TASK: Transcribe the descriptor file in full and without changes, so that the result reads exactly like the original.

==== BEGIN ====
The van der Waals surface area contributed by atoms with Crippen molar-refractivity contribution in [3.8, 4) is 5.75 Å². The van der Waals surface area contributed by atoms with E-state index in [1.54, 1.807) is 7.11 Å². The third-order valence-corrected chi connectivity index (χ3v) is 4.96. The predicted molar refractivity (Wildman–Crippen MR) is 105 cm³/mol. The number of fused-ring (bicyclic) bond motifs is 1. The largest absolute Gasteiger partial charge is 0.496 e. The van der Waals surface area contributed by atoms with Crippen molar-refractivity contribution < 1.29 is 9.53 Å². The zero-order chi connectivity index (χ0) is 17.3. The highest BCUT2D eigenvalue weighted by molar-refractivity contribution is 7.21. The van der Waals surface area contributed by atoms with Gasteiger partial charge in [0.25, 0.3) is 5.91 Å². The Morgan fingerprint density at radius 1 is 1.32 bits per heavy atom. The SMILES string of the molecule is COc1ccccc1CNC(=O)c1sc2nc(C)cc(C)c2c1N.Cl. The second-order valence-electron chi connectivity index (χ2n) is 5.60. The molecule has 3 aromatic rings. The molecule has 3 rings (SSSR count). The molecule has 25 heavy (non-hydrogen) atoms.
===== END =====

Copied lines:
The van der Waals surface area contributed by atoms with Crippen molar-refractivity contribution in [3.8, 4) is 5.75 Å². The van der Waals surface area contributed by atoms with E-state index in [1.54, 1.807) is 7.11 Å². The third-order valence-corrected chi connectivity index (χ3v) is 4.96. The predicted molar refractivity (Wildman–Crippen MR) is 105 cm³/mol. The number of fused-ring (bicyclic) bond motifs is 1. The largest absolute Gasteiger partial charge is 0.496 e. The van der Waals surface area contributed by atoms with Crippen molar-refractivity contribution < 1.29 is 9.53 Å². The zero-order chi connectivity index (χ0) is 17.3. The highest BCUT2D eigenvalue weighted by molar-refractivity contribution is 7.21. The van der Waals surface area contributed by atoms with Gasteiger partial charge in [0.25, 0.3) is 5.91 Å². The Morgan fingerprint density at radius 1 is 1.32 bits per heavy atom. The SMILES string of the molecule is COc1ccccc1CNC(=O)c1sc2nc(C)cc(C)c2c1N.Cl. The second-order valence-electron chi connectivity index (χ2n) is 5.60. The molecule has 3 aromatic rings. The molecule has 3 rings (SSSR count). The molecule has 25 heavy (non-hydrogen) atoms.